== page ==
- Watch, listen, ask questions, and learn! Watch how experienced shooters approach each stage. Listen to what shooters are discussing, Ask questions about ANYTHING that you may not understand. Use this (and every future match) to learn. Learn about what works, what doesn’t work, what you do well, and what you need to improve on.
- Have fun (this is almost certainly guaranteed)!!
Assemble your own gear.
To a new shooter, the sheer number of options in gear can be overwhelming. Fear not, there are only a couple of essentials that you will need to get started:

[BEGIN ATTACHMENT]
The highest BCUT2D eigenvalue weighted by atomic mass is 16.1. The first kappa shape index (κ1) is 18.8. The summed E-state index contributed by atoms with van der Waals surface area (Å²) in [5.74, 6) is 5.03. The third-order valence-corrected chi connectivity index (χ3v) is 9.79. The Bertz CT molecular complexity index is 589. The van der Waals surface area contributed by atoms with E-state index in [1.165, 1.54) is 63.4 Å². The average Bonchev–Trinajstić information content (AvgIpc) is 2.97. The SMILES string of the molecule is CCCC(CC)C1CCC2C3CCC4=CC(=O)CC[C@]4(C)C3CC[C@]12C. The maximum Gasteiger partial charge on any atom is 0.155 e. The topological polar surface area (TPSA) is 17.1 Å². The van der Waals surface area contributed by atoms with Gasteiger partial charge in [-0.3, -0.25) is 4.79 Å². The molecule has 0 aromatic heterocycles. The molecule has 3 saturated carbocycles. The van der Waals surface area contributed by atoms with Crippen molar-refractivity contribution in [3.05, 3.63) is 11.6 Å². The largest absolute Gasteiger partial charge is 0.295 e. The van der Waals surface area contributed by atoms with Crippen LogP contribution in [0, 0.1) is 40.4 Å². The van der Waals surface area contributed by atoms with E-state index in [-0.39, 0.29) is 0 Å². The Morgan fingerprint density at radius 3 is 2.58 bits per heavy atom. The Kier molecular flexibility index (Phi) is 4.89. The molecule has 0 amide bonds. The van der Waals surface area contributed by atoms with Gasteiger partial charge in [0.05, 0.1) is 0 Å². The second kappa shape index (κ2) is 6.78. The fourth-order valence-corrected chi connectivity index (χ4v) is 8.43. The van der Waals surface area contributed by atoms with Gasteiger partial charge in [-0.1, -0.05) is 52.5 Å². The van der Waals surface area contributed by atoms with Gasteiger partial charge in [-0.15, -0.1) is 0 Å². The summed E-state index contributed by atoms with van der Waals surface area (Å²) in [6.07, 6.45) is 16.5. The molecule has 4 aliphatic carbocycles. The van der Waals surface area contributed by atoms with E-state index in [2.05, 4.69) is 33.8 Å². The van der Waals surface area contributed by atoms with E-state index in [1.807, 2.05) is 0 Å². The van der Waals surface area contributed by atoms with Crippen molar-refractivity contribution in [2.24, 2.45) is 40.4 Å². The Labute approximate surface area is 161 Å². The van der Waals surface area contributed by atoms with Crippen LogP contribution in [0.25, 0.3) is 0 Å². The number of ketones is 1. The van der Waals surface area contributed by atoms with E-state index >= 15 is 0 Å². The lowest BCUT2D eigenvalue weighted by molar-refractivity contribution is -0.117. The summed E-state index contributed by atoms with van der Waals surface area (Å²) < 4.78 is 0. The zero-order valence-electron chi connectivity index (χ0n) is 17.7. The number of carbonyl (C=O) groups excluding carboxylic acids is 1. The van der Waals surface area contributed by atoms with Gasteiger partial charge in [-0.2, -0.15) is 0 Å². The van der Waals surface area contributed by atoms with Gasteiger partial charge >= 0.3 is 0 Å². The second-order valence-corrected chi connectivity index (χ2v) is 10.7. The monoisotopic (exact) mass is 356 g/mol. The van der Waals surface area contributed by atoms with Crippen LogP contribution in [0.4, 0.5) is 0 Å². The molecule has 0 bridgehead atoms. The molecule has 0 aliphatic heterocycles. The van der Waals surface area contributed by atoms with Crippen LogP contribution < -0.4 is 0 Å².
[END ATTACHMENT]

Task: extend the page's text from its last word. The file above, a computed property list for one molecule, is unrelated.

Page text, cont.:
- Rifle: Most gun owners have at least one .22lr caliber rifle in their collection. If you are just getting started, shoot what you already have! That said, most MDs discourage the use of tube-fed rifles as it is difficult to verify that the gun is “clear”. Depending on what rifle you have, you may realize its limitations after a few matches and this will help you in your search for a dedicated match rifle. If you don’t know what you want, most competitors are more than happy to let you try out their rifle. For most new shooters, budget is a major factor in deciding on what rifle to use. Fear not, there are quality offerings for almost every budget! At matches you will see virtually every manufacture represented. Bergara, CZ, Ruger, Savage, and Tikka are some of the more popular “factory” offerings with Vudoo and Rimx representing the “custom” crowd. Be aware that most competition series have several “classes” with MSRP caps on the rifle and scope combination. While most match stages are limited to 10 rounds fired, some require more and/or a magazine change. If possible, a second magazine is always good to have.